Figure 1: UK unadjusted mortality rates, 18–39 age group

Note: The blue curve represents unvaccinated subjects. The gold curve represents subjects who received any form of covid vaccination (with intent to completely vaccinate), and its values were calculated by summing the deaths and person‑days for each vaccination subgroup.

Figure 1 shatters the myth that the benefits of covid vaccines outweigh the costs for all age groups. The mortality rate for the 18–39 age group was greater in vaccinated subjects than unvaccinated subjects for several months during the period of study. The average difference in mortality from January 2021 to May 2022 showed a net harm from vaccination. But were the differences significant? It would be inappropriate to perform statistical tests such as a t‑test on these data because the statistical weight of each data point could not be equal: the data points represent aggregates of individual test subjects, and we have no information about the variance within each aggregate value.

On average, there was an additional death for roughly every twenty thousand vaccinations in the 18–39 age group. Although the best we can conclude from these data is that vaccination is associated with increased mortality in this age group, we cannot assert that vaccination caused the increase in mortality. It is possible that some unknown factor caused the increased mortality and that this factor was more prevalent in vaccinated subjects than unvaccinated subjects. However, this is the best we can do, given that the Food and Drug Administration (FDA) and CDC stopped the controlled trials after about three months. Thanks to government authorities, we will never have a properly controlled trial of the vaccines. The FDA and CDC should accept the blame for this uncertainty and admit that these vaccines are NOT safe and that they have known for over a year that these vaccines are not safe.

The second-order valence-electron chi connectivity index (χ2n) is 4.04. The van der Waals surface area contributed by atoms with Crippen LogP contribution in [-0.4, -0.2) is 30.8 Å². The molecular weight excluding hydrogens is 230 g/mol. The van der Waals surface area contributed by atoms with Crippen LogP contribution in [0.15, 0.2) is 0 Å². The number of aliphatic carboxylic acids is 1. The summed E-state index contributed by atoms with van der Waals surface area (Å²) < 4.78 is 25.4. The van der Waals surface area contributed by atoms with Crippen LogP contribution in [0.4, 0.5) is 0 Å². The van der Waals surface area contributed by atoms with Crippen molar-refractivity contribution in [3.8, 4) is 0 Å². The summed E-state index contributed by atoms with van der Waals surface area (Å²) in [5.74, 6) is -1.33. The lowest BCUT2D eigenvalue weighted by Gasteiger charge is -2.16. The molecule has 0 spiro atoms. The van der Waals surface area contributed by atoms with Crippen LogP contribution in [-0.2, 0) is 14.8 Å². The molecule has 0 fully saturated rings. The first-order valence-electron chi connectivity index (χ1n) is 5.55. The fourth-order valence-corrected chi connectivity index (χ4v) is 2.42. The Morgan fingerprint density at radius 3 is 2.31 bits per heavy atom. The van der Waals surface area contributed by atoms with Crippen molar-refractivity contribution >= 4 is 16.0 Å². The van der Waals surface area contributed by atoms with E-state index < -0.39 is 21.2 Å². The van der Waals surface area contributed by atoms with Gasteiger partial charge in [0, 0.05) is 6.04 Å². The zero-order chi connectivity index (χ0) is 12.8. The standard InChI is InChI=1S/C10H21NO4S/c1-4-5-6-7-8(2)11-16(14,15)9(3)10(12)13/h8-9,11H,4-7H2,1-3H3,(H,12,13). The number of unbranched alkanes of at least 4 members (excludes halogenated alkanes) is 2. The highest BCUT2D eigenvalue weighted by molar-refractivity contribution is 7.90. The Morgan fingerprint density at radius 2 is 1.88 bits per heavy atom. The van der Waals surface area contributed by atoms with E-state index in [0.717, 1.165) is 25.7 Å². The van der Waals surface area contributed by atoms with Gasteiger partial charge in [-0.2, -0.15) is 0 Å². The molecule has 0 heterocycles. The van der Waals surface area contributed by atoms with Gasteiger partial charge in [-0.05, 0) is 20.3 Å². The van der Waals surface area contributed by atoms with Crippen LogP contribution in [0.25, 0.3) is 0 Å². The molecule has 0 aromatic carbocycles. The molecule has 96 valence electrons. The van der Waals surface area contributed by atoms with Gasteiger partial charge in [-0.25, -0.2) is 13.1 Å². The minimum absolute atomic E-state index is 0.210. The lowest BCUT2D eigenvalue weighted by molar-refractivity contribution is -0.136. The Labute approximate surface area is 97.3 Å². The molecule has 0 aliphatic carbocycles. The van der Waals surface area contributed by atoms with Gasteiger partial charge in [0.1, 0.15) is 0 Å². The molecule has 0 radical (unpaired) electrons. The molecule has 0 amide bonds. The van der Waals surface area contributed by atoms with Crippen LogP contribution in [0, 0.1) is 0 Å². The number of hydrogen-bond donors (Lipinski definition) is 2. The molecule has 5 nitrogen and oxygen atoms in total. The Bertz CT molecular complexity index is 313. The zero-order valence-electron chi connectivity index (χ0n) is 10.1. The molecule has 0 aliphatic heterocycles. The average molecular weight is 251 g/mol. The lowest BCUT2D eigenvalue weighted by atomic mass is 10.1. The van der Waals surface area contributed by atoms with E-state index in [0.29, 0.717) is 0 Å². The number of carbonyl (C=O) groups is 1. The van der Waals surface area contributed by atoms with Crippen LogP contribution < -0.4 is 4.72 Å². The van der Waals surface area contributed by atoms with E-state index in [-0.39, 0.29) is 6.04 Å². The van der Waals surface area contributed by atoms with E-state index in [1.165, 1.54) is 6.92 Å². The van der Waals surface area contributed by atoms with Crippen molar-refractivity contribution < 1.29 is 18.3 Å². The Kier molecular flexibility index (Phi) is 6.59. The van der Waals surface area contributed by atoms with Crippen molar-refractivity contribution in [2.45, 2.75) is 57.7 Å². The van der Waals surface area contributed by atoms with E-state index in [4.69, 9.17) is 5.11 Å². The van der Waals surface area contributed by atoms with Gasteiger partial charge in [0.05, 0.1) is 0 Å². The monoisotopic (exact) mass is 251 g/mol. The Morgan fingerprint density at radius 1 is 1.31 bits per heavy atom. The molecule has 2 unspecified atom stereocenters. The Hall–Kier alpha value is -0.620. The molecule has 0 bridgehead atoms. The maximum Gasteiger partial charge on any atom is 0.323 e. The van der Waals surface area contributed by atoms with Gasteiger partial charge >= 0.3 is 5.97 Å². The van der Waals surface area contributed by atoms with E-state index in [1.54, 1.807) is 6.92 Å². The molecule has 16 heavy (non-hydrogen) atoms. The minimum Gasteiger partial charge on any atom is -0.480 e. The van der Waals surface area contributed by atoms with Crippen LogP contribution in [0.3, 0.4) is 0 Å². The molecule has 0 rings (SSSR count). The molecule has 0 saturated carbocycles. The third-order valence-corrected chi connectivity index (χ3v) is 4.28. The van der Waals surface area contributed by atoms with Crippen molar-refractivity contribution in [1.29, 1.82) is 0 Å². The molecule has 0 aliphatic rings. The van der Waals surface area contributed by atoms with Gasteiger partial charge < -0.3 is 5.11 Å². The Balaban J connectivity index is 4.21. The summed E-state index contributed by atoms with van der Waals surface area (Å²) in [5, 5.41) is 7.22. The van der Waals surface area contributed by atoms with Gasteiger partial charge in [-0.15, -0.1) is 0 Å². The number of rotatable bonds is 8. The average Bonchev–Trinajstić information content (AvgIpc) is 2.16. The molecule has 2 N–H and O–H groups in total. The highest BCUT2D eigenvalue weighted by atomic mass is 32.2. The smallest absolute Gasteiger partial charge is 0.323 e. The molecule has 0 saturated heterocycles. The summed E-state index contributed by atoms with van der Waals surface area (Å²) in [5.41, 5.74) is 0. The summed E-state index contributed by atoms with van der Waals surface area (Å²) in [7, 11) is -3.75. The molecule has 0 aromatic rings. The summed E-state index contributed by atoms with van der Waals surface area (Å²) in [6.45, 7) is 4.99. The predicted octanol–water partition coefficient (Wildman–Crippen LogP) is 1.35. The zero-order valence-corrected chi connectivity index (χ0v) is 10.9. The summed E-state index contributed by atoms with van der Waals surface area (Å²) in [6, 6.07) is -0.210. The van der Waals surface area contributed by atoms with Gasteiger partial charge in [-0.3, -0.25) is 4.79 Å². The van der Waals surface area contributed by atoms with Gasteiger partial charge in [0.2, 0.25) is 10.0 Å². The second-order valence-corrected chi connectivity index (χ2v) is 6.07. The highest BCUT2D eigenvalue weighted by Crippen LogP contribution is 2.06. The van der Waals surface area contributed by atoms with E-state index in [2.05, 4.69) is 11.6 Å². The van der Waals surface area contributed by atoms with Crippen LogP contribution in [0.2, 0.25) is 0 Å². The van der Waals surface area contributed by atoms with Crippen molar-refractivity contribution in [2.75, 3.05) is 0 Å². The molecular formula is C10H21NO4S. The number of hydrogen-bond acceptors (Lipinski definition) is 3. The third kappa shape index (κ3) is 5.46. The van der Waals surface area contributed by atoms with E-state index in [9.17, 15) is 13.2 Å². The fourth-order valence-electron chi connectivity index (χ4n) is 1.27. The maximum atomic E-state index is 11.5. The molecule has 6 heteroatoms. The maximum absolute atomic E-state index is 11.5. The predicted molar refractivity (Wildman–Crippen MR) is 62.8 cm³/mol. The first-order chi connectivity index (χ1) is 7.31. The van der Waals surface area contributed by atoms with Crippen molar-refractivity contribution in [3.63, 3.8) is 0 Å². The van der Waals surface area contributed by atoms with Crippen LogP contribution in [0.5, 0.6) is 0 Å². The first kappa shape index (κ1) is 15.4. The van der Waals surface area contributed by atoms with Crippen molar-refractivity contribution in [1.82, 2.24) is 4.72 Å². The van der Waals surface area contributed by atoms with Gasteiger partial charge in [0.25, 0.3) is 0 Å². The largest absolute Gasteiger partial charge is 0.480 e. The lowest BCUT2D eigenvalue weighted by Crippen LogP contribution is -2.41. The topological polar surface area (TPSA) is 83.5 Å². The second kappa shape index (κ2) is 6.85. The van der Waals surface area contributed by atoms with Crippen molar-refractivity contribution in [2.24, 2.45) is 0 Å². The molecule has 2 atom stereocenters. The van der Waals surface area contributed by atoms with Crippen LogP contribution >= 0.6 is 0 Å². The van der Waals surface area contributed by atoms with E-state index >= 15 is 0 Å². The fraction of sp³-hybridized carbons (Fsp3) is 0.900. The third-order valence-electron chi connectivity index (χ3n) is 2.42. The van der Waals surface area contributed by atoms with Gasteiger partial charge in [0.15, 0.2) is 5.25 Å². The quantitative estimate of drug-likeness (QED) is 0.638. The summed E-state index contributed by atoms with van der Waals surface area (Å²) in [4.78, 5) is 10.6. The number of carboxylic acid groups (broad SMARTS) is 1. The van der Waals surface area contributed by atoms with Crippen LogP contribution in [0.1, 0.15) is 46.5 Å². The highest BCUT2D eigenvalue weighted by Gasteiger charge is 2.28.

Figure 1 also suggests that any benefits vaccination may grant in terms of reduced deaths from covid decline over time. The trends during the final four months of the data series suggest that either mortality will be equal for the vaccinated and unvaccinated or mortality for the vaccinated will be greater due to adverse events occurring many months after vaccination.

Figure 2: UK unadjusted mortality rates, 60–69 age group

Note: The blue curve represents unvaccinated subjects. The gold curve represents subjects who received any form of covid vaccination (with intent to completely vaccinate), and its values were calculated by summing the deaths and person‑days for each vaccination subgroup.

Figure 2 demonstrates that there was net benefit from vaccination (reduced mortality) in subjects ages 60–69. In this age group, the vaccinated group demonstrated a lower mortality rate each month. Were the benefits significant? Just as with the data for the 18–39 age group, it would be inappropriate to perform statistical tests such as a t-teston these data. The greatest difference between the unvaccinated and vaccinated mortality rates was seen early in the data series, with the two curves converging during the latest months of the data series. It is unclear whether more recent months will continue to demonstrate a benefit from vaccination. Hopefully, the UK will continue to report data to the public.